Inserted into Procedure 1 is a trace toggle instruction having an instruction identifier 0. At the end of Procedure 1 is a trace toggle instruction having an instruction identifier 1. Upon completion of Procedure 1 execution returns to point D and continues until point B where a call to Procedure 2 is made.

Inserted into Procedure 2 is a trace toggle instruction having an instruction identifier 0. Execution of procedure 2 continues until point F whereupon a call to Procedure 0 is made.

As mentioned previously, Procedure 0 has inserted thereto a trace toggle instruction having an instruction identifier 0. At the end of Procedure 0 there is provided a trace toggle instruction having an instruction identifier 1. Upon completion of Procedure 0 execution returns to point G whereupon the remaining portion of Procedure 2 is executed. At the end of Procedure 2 there is a trace toggle instruction having an instruction identifier 1. Upon completion of procedure 2 execution returns to point H and the software code continues to be executed until it reaches the end of the code.

Hence, it will be appreciated that the software under test has various trace instruction inserted therein. The trace resources 110 can be configured to be responsive to those trace instructions in order to control the execution of selected trace activities, as will be illustrated in more detail with reference to FIG. 6A to 6C.

Although, FIG. 5 only illustrates the use of trace toggle instructions it will be appreciated that the software code could also be interspersed with trace set or trace clear instructions, as required. Also, it will be appreciated that other instruction identifiers could have been used, or that all the trace instructions have the same instruction identifier.

FIG. 6A to 6C illustrates how the software code described with reference to FIG. 5 can generate different trace data dependent on the trace activities selected to be performed by the trace resources 110.

In FIG. 6A, the trace resources 110 are configured to perform the generation of trace data in response to trace instructions having an instruction identifier 0 by supplying appropriate signals over the bus 205 to the activity decoder 240. Accordingly, the activity decoder 240 causes the Enable1 signal to be deasserted and the Enable0 signal to be asserted. Similarly, the activity decoder 240 will deassert all of the enable signals provided to the hardware comparators and will deassert all of the enable signals provided to the instrumentational resources 210 other than instrumentational resource associated with instruction identifier 0.

When the trace toggle instruction having an instruction identifier 0 is encountered, a toggle signal is asserted over path 217 to the OR gate 214 which in turn asserts a signal over path 201 to the AND gate 216, thereby asserted a signal over the path 203 to the trace activity logic 200. The OR gate 250 receives the signal and asserts a signal over the path 251 to the OR gate 270 which in turn outputs a signal over the path 255 to the AND gate 280. Accordingly, an enable signal is sent over the path 135 to the trace generator 120 to activate trace. The trace generator will then output trace data in the form of instruction address having the value 0x1000 (which corresponds to the instruction address of the instruction being executed by the core 6), together with a time stamp having the value of 0 (which indicates a relative clock cycle timing). In the next processing cycle the toggle signal provided over the path 217 is deasserted which causes the signal provided over the path 135 to the trace generator 120 to be deasserted, thereby preventing further trace data from being generated. Accordingly, a single item of trace data is generated in response to the trace toggle instruction.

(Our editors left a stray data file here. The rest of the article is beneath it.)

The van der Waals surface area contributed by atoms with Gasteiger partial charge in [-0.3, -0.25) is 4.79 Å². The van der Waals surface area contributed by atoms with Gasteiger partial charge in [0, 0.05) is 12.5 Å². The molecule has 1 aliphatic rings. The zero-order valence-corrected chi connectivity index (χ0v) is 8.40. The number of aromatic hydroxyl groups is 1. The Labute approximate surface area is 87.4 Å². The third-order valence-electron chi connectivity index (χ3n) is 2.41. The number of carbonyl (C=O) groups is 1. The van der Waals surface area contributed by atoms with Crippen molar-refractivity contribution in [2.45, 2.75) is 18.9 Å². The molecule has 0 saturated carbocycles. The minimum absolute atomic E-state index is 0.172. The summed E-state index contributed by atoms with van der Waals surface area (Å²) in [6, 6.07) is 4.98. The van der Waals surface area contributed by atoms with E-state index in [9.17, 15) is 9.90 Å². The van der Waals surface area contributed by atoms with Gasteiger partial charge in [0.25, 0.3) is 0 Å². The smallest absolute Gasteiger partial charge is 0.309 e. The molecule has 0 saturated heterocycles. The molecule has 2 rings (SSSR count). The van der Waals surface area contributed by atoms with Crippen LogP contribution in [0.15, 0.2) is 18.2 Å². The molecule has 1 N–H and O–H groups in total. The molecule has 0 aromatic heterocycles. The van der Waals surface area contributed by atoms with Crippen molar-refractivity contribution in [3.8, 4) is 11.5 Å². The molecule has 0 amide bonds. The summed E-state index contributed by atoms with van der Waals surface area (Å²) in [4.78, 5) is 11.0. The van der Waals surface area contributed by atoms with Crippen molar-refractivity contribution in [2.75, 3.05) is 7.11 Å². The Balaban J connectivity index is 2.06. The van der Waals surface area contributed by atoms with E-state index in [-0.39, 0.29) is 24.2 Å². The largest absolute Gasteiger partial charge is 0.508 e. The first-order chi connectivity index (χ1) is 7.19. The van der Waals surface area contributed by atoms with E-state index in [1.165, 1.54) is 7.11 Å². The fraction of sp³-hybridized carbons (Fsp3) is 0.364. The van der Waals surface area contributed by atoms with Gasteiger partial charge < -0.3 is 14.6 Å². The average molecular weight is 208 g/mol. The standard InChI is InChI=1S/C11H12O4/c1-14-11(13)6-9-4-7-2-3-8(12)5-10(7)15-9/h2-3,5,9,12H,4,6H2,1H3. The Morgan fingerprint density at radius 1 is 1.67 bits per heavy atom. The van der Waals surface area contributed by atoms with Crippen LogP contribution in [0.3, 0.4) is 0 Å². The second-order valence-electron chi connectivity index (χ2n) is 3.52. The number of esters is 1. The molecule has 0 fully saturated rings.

On the occurrence of the trace toggle instruction having an instruction identifier of 1 the trace resources 110 will not cause any trace data to be generated since the execution of trace activity selected to be performed by the trace activity logic 200 can not be controlled by the instrumentation resources associated with the instruction identifier 1. However, on the occurrence of the trace toggle instructions having the instruction identifier of 0 which occur after points C, E and F, further trace data is generated for those cycles as illustrated in FIG. 6A.

FIG. 6B shows the trace data generated under a different configuration where the execution of trace activity selected to be performed by the trace activity logic 200 can be controlled by the instrumentation resources associated with the instruction identifier 1. As shown in FIG. 6B, this results in four items of trace data being generated on the occurrence of the trace toggle instructions having the instruction identifier 1, just prior to points B, D, G and H respectively.

FIG. 6C shows the trace data generated under a different configuration where the execution of trace activity selected to be performed by the trace activity logic 200 can be controlled by the instrumentation resources associated with the instruction identifiers 0 and 1. This results in eight items of trace data being generated, which corresponds to all the trace data illustrated in FIGS. 6A and 6B.

Hence, it can be seen that the selected trace activity can generate trace data each time a procedure is called, as illustrated in FIG. 6A. Also, the selected trace activity can generate trace data at the end of each procedure, as illustrated in FIG. 6B. Furthermore, the selected trace activity can generate trace data at the beginning and end of each procedure called as illustrated in FIG. 6C.